The maker of the Covid-19 vaccine
reported earnings on Wednesday that beat Wall Street expectations, sending its shares up 4.6% in premarket trading.
The company reported sales for the second quarter of $4.7 billion, better than analysts’ consensus estimate of $4.1 billion, according to FactSet.
Diluted earnings were $5.24 per share, well above analysts’ consensus estimate of $4.58.
“Despite the slowing economy and challenges in the biotech industry,
is uniquely positioned: a platform to drive scale and speed in new drug research, a strong balance sheet of $18 billion in cash and an agile, mission-driven team of more than 3,400 people and growing,” the company’s CEO, Stephan Bansel, said. it said in a statement. “We will continue to invest and grow as we have never been more optimistic about Moderna’s future.” “
Selling expenses were higher than expected at $1.4 billion, compared with analysts’ consensus estimate of $899 million.
Moderna (ticker: MRNA ) did not change its guidance for the full year, saying it now has $21 billion in advance purchase agreements for deliveries in 2022. That’s despite the company’s $1.7 billion deal announced with the US government in Friday. Moderna said the figure was adjusted to account for doses provided by COVAX, the World Health Organization-affiliated organization that buys Covid-19 vaccines for low-income countries that have not been distributed due to lack of demand.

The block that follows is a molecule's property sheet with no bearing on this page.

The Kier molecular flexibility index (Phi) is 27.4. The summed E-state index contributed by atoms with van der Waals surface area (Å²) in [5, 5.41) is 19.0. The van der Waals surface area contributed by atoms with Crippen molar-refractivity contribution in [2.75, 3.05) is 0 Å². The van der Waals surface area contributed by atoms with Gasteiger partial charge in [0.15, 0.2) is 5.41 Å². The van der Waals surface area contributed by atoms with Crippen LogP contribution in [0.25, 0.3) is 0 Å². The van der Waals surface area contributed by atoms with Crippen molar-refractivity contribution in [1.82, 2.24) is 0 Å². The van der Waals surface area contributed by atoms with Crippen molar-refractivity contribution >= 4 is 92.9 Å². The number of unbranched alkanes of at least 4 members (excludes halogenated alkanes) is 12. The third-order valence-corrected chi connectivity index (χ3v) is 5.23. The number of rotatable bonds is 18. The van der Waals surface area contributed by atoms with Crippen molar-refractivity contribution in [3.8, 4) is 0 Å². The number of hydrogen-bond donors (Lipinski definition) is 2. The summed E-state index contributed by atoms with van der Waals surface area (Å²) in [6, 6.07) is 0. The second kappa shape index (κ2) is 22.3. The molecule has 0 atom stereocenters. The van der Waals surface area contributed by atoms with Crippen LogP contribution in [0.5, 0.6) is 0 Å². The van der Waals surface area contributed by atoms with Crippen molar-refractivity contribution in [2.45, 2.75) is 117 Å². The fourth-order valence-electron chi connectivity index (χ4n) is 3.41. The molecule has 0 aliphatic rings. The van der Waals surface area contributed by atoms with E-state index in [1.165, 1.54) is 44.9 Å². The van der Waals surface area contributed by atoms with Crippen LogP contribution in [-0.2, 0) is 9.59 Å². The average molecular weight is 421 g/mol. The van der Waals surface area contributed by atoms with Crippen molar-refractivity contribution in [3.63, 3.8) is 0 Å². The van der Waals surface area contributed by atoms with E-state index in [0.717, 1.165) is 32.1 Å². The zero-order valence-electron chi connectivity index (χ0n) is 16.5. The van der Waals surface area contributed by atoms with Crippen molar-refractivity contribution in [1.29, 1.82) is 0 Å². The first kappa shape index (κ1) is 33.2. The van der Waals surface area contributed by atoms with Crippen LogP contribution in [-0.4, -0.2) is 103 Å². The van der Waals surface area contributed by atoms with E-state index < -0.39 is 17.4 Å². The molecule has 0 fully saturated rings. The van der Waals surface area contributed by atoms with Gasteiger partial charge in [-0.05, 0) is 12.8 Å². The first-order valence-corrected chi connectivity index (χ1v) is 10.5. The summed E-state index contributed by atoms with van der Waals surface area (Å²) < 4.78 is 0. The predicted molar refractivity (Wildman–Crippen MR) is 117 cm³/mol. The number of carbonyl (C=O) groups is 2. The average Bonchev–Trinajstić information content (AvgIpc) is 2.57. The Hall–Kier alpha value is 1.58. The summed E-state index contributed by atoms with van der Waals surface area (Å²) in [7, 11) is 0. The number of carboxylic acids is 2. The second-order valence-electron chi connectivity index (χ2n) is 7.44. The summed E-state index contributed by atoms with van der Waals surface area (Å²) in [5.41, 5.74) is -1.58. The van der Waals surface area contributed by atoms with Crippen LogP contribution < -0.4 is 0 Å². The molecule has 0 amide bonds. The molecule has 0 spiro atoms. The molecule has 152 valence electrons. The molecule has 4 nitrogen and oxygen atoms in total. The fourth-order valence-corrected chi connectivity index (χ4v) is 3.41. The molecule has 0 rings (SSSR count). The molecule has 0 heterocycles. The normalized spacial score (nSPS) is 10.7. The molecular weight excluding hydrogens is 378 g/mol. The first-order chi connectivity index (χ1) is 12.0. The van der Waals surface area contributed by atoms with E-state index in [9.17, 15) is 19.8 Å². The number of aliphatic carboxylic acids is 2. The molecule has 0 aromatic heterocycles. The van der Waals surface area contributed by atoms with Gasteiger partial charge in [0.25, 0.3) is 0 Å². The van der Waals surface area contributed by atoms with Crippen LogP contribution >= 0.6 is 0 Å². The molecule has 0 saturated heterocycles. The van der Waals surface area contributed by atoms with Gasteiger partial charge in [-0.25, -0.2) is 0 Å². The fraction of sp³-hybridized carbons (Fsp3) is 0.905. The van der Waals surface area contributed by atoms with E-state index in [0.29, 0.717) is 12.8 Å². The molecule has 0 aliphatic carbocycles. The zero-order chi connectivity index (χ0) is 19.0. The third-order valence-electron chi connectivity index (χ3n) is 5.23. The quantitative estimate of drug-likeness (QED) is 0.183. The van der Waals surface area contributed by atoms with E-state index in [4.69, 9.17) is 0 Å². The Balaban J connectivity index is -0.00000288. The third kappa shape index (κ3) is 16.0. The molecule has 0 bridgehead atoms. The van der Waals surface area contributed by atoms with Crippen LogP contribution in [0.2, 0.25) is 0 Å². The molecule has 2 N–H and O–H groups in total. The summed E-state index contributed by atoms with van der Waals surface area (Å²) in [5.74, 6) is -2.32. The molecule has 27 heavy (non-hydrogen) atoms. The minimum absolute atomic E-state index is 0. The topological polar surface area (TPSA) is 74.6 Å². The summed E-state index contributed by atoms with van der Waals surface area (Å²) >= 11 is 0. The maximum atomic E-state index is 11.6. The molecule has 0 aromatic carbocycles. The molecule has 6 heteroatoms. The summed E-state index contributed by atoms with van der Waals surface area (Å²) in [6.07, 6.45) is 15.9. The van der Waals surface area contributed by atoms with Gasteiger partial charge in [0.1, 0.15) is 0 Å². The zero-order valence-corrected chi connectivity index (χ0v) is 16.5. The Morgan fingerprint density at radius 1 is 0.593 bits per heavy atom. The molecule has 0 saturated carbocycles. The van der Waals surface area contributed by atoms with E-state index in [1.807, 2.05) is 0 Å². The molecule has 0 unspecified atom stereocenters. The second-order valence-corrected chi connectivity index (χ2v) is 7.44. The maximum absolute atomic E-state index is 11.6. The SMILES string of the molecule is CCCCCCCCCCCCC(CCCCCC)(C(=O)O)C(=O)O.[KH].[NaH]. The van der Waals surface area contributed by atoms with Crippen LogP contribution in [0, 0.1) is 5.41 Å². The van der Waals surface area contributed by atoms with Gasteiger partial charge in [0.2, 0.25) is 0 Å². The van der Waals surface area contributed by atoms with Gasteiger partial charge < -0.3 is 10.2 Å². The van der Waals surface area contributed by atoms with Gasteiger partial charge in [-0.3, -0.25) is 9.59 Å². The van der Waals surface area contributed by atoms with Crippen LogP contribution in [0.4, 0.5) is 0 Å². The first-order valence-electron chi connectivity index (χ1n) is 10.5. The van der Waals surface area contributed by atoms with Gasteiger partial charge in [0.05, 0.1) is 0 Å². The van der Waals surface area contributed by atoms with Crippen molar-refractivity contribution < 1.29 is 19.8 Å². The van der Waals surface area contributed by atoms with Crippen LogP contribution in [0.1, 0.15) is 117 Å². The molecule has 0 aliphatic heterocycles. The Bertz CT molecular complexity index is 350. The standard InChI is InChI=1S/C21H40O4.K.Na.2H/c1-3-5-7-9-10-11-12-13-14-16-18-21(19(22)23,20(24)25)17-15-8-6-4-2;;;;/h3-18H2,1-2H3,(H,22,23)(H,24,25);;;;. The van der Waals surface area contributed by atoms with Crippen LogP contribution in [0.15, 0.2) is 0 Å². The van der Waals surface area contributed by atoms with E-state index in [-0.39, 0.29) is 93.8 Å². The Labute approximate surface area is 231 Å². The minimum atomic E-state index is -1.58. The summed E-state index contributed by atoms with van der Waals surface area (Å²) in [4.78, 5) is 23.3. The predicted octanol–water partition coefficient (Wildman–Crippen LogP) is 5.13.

Moderna said fourth-quarter vaccine sales are expected to be higher than third-quarter sales.
The company said it had cash, cash equivalents and investments of $18.1 billion, up from $17.6 billion at the end of the year, and announced it would buy back $3 billion of its own stock.
As of Tuesday’s close, the stock was down 37% this year, while
fell by 14%.
On a call to discuss earnings, Bansel responded to questions about whether the company is considering mergers and acquisitions as it sits on a big windfall from a Covid-19 vaccine. “We have not acquired a company at this stage,” Bansel said. “We see this as how do we expand the company’s potential to fulfill its mission of making innovative medicines?”
Bansel said Moderna’s business development teams are “extremely busy looking at a lot of things” and said that while the company plans to work only on nucleic acid-based drugs, it will look beyond mRNA.
“We won’t be shy if we find big assets,” he said. “There are a lot of assets that are very early stage. There are a lot of assets that don’t really fit the company’s strategy.”
“The acquisition is not an end in itself,” he said.
Moderna is currently developing two vaccines for the fall, one for the US market that mixes the original vaccine with a version targeting Omicron’s BA.4/BA.5 subvariants, and one for international markets that mixes the original vaccine with a version that targets to the BA.1 sub-variant.
Write to Josh Nathan-Cazis at [email protected]